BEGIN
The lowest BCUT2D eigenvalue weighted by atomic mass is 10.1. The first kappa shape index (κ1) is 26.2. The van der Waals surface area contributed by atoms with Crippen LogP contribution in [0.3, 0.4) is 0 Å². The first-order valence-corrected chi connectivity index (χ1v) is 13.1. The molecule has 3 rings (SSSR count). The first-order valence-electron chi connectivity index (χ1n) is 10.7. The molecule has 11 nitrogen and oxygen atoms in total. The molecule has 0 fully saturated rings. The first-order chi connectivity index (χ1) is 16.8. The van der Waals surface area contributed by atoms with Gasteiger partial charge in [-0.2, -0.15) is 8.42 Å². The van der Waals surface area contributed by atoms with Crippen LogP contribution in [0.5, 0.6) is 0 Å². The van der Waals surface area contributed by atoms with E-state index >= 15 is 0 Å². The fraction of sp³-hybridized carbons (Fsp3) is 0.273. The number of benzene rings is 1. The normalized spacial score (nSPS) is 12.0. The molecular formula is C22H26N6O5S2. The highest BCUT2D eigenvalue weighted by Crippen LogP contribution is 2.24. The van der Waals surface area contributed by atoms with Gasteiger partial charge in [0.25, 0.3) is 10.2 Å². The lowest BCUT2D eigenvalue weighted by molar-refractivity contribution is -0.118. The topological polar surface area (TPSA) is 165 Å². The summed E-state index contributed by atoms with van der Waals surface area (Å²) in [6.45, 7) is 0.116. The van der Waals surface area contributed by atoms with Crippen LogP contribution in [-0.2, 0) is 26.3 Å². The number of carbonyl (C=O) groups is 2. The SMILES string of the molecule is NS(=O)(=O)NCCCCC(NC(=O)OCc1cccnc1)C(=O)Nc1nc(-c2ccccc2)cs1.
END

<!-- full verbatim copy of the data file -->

The lowest BCUT2D eigenvalue weighted by atomic mass is 10.1. The first kappa shape index (κ1) is 26.2. The van der Waals surface area contributed by atoms with Crippen LogP contribution in [0.3, 0.4) is 0 Å². The first-order valence-corrected chi connectivity index (χ1v) is 13.1. The molecule has 3 rings (SSSR count). The first-order valence-electron chi connectivity index (χ1n) is 10.7. The molecule has 11 nitrogen and oxygen atoms in total. The molecule has 0 fully saturated rings. The first-order chi connectivity index (χ1) is 16.8. The van der Waals surface area contributed by atoms with Gasteiger partial charge in [-0.2, -0.15) is 8.42 Å². The van der Waals surface area contributed by atoms with Crippen LogP contribution in [0.5, 0.6) is 0 Å². The van der Waals surface area contributed by atoms with E-state index >= 15 is 0 Å². The fraction of sp³-hybridized carbons (Fsp3) is 0.273. The number of benzene rings is 1. The normalized spacial score (nSPS) is 12.0. The molecular formula is C22H26N6O5S2. The highest BCUT2D eigenvalue weighted by Crippen LogP contribution is 2.24. The van der Waals surface area contributed by atoms with Gasteiger partial charge in [0.25, 0.3) is 10.2 Å². The lowest BCUT2D eigenvalue weighted by molar-refractivity contribution is -0.118. The topological polar surface area (TPSA) is 165 Å². The summed E-state index contributed by atoms with van der Waals surface area (Å²) in [6.45, 7) is 0.116. The van der Waals surface area contributed by atoms with Crippen LogP contribution in [-0.2, 0) is 26.3 Å². The number of carbonyl (C=O) groups is 2. The SMILES string of the molecule is NS(=O)(=O)NCCCCC(NC(=O)OCc1cccnc1)C(=O)Nc1nc(-c2ccccc2)cs1.